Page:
Also Friday, about 100 foreign activists and Palestinians held a curfew-breaking march in the northern West Bank city of Nablus, holding banners reading ``Pull out of the Palestinian territories'' and chanting. Israeli soldiers watched from rooftops but did not intervene.
Retaliating for two Palestinian suicide bomb attacks that killed 26 Israelis in Jerusalem last week, Israeli forces took control of Palestinian cities and towns, including Hebron, declaring curfews that confined more than 700,000 people to their homes.
Late Thursday the Israeli military said in a statement that soldiers in the West Bank town of Qalqilya ``opened fire'' on a group of people who were outside despite the curfew, wounding three children, one seriously. Palestinians said the seriously wounded child was a 9-year-old boy who was shot in the head and in critical condition.
``The preliminary investigation shows that the soldiers acted improperly, and the army expresses its regret. The investigation continues,'' the statement said.
The incident was apparently a tragic misunderstanding. Palestinian high school seniors are taking standardized final exams this week, and in many places the Israeli military is lifting the curfew to allow them to get to their schools. Israeli Civil Administration spokesman Maj. Peter Lerner confirmed that the intention was to lift the curfew for students in Qalqiliya.
Palestinian officials said people saw the students outside and thought the Israelis had eased the curfew temporarily to allow them to buy supplies, and many went out into the street. There have been several such incidents since Israel took control of the towns.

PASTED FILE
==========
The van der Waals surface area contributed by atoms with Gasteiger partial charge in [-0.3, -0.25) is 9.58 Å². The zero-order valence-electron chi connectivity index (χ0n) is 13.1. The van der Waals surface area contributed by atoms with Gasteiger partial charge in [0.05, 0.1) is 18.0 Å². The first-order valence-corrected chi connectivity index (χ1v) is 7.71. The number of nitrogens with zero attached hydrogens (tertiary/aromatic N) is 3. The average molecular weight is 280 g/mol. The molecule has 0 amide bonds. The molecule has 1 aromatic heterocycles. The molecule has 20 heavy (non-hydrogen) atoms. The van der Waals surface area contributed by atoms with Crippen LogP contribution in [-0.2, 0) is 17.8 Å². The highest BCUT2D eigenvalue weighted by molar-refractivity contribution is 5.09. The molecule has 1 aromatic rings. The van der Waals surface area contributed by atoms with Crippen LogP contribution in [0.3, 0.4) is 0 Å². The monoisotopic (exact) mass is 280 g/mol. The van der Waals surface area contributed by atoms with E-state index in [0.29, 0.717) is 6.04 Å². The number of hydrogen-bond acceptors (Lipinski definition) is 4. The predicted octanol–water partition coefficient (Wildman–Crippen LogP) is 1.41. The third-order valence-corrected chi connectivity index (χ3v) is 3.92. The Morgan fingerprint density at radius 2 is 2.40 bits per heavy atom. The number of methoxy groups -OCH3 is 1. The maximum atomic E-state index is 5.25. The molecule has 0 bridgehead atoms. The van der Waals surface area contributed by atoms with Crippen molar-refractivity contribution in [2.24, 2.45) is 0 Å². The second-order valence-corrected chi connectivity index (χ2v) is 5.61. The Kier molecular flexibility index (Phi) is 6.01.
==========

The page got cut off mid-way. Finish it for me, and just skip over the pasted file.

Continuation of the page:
The curfews have disrupted the final exams, which determine who will get high school diplomas and go on to universities. Palestinian Education Minister Nabil Abu Homos said half of the 29,000 students in the West Bank missed their tests on Thursday.
While furious at the Israelis over their severe measures, Palestinians also directed anger at President Bush.
After calling for replacement of the Palestinian leadership in a speech Monday, Bush followed by refusing to rule out U.S. military action against the Palestinians and threatening to cut off aid.
At the G-8 summit, Bush was asked whether his doctrine on terrorism, which leaves open the possibility of U.S. military action against states supporting terrorists, applied to Arafat. ``I'm never ruling out military. All options are available,'' he said, but added, ``the tool I'm using is diplomatic pressure...''
West Bank security chief Jibril Rajoub said it would be ``dangerous'' to equate Arafat with terrorism. ``The Palestinian Authority is not the Taliban movement.''
Israel on Friday lifted its ban on foreign journalists entering major West Bank towns taken over by soldiers in the past 10 days _ except for Hebron, because of the seige.
The ban has vastly curtailed coverage of Israel's widespread military operation, and the local Foreign Press Association appealed Thursday to the army, saying the combination of the zones and curfews affecting Palestinian journalists made coverage impossible.
The order does not apply to Palestinian journalists, who are still required to follow the curfews in effect in the towns. Israelis are barred by the army from entering Palestinian-controlled parts of the West Bank and Gaza, though some Israeli journalists have ignored that rule.